Working collaboratively since 1993, Matthew Dalziel and Louise Scullion have created multimedia and sculptural works that investigate the complex and necessary relationship between humanity and nature. Their recent collaborations - which have ranged from a tin-roofed rain pavilion to an installation reconstructing the origins of a glacial valley in Norway - transport viewers from their familiar contemporary surroundings to imaginary, distant landscapes in which nature is a more rugged, vibrant element.

Public Art Fund The Public Art Fund is New York's leading presenter of artists' projects, new commissions, installations, and exhibitions in public spaces. With 25 years of experience and an international reputation, the Public Art Fund identifies, coordinates and realizes a diversity of major projects by both established and emerging artists throughout New York City. By bringing artworks outside the traditional context of museums and galleries, the Public Art Fund provides a unique platform for an unparalleled public encounter with the art of our time.

The Public Art Fund is a nonprofit arts organization supported by generous gifts from individuals, foundations and corporations, and with public funds from The New York State Council on the Arts, a State Agency, and the City of New York Department of Cultural Affairs.

City Parks Foundation The City Parks Foundation (CPF) is an independent, non-profit organization that combines arts, sports and educational programs with community involvement to revitalize parks and the neighborhoods that surround them. Its programs, most of which are free, reach over 600,000 kids and adults in parks throughout New York City each year.

With the ongoing support of the City of New York/Parks & Recreation, City Parks Foundation leads the Campaign for the New Madison Square Park - a $12 million initiative to revitalize and maintain the historic green space.

Target Stores Minneapolis-based Target Stores serves guests at 1,081 stores in 47 states nationwide by delivering today's best retail trends at affordable prices. Whether visiting a Target store or shopping online at, guests enjoy a fun and convenient shopping experience with access to thousands of unique and highly differentiated items. Target Stores, along with its parent company Target Corporation (NYSE:TGT), gives back more than $2 million a week to its local communities through grants and special programs. Since opening its first store in 1962, Target has partnered with nonprofit organizations, guests and team members to help meet community needs.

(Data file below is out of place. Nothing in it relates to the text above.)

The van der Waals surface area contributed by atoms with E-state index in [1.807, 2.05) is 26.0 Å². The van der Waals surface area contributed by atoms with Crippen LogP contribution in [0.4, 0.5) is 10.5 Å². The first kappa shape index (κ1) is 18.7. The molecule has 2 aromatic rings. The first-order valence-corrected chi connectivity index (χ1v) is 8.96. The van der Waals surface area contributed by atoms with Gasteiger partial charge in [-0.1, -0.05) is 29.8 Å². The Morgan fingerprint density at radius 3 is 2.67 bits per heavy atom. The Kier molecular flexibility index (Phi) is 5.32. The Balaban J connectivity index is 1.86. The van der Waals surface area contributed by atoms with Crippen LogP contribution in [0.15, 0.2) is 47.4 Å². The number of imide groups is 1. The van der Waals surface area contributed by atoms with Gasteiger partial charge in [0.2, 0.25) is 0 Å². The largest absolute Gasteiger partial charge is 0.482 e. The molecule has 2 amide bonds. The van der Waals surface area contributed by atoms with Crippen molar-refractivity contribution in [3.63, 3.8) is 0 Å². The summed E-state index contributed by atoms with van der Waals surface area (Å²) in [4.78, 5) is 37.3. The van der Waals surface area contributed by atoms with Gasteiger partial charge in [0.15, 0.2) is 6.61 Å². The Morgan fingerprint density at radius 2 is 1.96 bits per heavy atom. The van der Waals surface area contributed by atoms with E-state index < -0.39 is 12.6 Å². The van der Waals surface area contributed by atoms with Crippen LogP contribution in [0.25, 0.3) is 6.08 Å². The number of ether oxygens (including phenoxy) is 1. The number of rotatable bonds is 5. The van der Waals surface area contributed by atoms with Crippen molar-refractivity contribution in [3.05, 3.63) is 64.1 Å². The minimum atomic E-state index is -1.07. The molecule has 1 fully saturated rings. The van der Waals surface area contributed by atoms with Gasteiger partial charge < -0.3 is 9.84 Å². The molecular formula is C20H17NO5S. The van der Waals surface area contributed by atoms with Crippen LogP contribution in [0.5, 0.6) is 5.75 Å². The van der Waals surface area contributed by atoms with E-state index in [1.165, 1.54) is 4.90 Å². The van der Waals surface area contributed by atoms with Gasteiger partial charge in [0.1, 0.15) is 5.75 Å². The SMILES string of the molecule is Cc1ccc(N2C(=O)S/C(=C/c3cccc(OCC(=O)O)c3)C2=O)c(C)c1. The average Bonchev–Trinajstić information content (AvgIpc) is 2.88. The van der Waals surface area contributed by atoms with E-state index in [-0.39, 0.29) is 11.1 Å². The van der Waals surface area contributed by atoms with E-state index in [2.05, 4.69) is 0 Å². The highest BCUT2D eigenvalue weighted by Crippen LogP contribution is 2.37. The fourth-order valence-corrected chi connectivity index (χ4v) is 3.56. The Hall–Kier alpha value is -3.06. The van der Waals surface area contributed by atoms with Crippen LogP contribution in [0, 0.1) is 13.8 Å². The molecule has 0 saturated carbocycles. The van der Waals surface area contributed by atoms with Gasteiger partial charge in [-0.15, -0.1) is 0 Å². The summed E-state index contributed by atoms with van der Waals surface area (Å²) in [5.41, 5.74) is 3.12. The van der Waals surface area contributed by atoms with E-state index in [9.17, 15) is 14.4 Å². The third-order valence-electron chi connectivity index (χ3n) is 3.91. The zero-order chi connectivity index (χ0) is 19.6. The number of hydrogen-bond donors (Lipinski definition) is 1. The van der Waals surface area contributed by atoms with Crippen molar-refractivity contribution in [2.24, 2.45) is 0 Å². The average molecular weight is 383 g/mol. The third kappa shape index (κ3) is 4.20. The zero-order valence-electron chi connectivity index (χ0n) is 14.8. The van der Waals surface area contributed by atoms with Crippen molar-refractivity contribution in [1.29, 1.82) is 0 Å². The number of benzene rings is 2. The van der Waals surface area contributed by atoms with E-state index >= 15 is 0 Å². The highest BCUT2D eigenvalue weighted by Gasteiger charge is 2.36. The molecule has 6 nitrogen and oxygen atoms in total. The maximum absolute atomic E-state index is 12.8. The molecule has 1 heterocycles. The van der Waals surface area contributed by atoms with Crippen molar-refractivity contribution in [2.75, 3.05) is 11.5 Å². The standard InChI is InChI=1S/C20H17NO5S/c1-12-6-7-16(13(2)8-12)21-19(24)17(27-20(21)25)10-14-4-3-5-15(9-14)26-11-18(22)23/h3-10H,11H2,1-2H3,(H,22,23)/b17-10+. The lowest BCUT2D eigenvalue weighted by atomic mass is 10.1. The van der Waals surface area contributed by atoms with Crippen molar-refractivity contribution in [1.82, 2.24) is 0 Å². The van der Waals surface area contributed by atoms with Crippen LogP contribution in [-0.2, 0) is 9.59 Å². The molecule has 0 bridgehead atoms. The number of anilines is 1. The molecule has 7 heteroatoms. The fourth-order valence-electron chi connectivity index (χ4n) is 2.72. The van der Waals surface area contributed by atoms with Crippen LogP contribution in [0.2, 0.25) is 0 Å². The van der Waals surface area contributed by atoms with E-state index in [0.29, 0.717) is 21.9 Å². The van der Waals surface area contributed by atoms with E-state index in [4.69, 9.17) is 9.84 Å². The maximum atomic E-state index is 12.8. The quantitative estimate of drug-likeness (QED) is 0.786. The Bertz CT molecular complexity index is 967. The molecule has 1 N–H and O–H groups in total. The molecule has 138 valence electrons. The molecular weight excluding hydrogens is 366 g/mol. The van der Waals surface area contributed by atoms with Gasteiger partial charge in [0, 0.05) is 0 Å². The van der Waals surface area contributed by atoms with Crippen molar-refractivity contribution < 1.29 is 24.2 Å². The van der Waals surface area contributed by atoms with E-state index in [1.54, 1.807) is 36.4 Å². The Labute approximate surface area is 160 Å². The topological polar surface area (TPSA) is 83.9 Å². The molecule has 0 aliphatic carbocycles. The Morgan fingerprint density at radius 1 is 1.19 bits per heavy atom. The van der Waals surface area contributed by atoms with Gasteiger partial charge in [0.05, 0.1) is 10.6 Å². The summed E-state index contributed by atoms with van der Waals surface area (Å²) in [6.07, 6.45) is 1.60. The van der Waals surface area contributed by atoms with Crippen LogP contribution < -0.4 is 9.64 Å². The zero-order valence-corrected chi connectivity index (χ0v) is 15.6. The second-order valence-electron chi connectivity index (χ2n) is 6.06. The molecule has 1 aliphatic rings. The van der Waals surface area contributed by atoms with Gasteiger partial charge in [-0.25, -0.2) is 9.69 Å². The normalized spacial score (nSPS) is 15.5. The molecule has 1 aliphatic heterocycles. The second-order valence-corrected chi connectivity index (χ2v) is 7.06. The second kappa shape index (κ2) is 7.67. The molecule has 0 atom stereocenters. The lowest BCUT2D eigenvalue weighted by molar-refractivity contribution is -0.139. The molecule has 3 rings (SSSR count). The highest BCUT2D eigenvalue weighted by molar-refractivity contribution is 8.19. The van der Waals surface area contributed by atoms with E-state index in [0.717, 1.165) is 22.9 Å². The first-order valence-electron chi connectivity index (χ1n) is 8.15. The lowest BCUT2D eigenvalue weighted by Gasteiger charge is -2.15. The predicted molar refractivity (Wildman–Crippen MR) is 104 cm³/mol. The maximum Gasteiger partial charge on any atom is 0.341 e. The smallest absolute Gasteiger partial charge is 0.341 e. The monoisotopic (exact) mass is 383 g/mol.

DAN GRAHAM Since his first solo show at the John Daniels Gallery in 1969, Dan Graham has exhibited internationally in four Documentas (1972, 1977, 1982 and 1992) and in solo shows and mid-career retrospectives at the Stedelijk Museum, Amsterdam; the Whitney Museum of American Art, New York; and Fundação de Serralves, Porto. A Conceptual artist, Graham emerged as a pioneer of performance and video art in the early 1960s. By the 1970s, he had begun working with quasi-architectural structures, the body of work for which he is best known. Born in 1942 in Illinois, Graham currently lives and works in New York.

MARK DION Mark Dion was recently commissioned to create works for Aldrich Museum of Art in Ridgefield, Connecticut; the Tate Gallery, London; and the Yerba Buena Center for the Arts, San Francisco. He has exhibited in major museums and galleries worldwide, including solo exhibitions at the Vancouver Art Gallery, Vancouver; Galleria Emi Fontana, Milan; Wexner Center for the Arts, Columbus, Ohio; Tanya Bonakdar Gallery, New York; and American Fine Arts, Co., New York. Mark Dion explores the fields of ecology, botany, ethnography and natural history museum displays, as well as works in conjunction with scientists and non-art institutions to create his installations, sculptures, and video work. Born in 1962 in Massachusetts, Dion lives in Beach Lake, Pennsylvania. Dion has an upcoming exhibition at Tanya Bonakdar Gallery in December 2002.

DALZIEL + SCULLION Dalziel + Scullion was recently commissioned to create major works at The Fruitmarket Gallery, Edinburgh; York Sculpture Park, Wakefield, Scotland; and Oriel 31 Gallery, Newtown, Wales. They have also had solo exhibitions at the Centre for Contemporary Art in Melbourne, Australia; the Scottish National Gallery of Modern Art, Edinburgh; and Ikon Gallery, Birmingham. Working collaboratively since 1993, Dalziel + Scullion investigate connections between humanity and nature through their multimedia and sculptural works. Matthew Dalziel was born in 1957 in Irvine, Scotland; Louise Scullion was born in 1966 in Helensburgh, Scotland.

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Target Art in the Parc

Künstler: Dan Graham, Mark Dion, Matthew Dalziel + Louise Scullion